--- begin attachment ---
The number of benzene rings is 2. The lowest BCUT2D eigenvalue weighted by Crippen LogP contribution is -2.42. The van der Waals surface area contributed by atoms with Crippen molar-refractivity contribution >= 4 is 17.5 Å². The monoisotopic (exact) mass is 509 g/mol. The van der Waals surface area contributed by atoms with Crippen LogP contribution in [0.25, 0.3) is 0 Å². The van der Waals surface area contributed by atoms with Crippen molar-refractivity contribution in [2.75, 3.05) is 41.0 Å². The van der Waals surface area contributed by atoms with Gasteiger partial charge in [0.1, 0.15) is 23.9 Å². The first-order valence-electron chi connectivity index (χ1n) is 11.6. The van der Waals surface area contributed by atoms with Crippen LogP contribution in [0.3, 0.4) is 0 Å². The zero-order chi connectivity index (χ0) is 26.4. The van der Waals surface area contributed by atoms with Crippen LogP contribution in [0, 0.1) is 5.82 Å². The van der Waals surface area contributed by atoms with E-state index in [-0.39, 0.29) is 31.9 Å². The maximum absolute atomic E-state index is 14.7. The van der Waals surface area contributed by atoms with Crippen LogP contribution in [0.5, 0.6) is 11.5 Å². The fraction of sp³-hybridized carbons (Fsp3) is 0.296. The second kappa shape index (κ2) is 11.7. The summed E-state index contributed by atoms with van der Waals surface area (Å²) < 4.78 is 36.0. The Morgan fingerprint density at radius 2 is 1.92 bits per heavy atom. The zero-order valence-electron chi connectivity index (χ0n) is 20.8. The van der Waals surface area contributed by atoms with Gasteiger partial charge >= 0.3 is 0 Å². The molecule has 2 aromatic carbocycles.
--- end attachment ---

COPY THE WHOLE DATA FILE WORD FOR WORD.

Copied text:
The number of benzene rings is 2. The lowest BCUT2D eigenvalue weighted by Crippen LogP contribution is -2.42. The van der Waals surface area contributed by atoms with Crippen molar-refractivity contribution >= 4 is 17.5 Å². The monoisotopic (exact) mass is 509 g/mol. The van der Waals surface area contributed by atoms with Crippen LogP contribution in [0.25, 0.3) is 0 Å². The van der Waals surface area contributed by atoms with Crippen molar-refractivity contribution in [2.75, 3.05) is 41.0 Å². The van der Waals surface area contributed by atoms with Gasteiger partial charge in [0.1, 0.15) is 23.9 Å². The first-order valence-electron chi connectivity index (χ1n) is 11.6. The van der Waals surface area contributed by atoms with Crippen LogP contribution in [0.3, 0.4) is 0 Å². The zero-order chi connectivity index (χ0) is 26.4. The van der Waals surface area contributed by atoms with Crippen LogP contribution in [0, 0.1) is 5.82 Å². The van der Waals surface area contributed by atoms with E-state index in [-0.39, 0.29) is 31.9 Å². The maximum absolute atomic E-state index is 14.7. The van der Waals surface area contributed by atoms with Crippen LogP contribution in [0.5, 0.6) is 11.5 Å². The fraction of sp³-hybridized carbons (Fsp3) is 0.296. The second kappa shape index (κ2) is 11.7. The summed E-state index contributed by atoms with van der Waals surface area (Å²) < 4.78 is 36.0. The Morgan fingerprint density at radius 2 is 1.92 bits per heavy atom. The zero-order valence-electron chi connectivity index (χ0n) is 20.8. The van der Waals surface area contributed by atoms with Gasteiger partial charge >= 0.3 is 0 Å². The molecule has 2 aromatic carbocycles.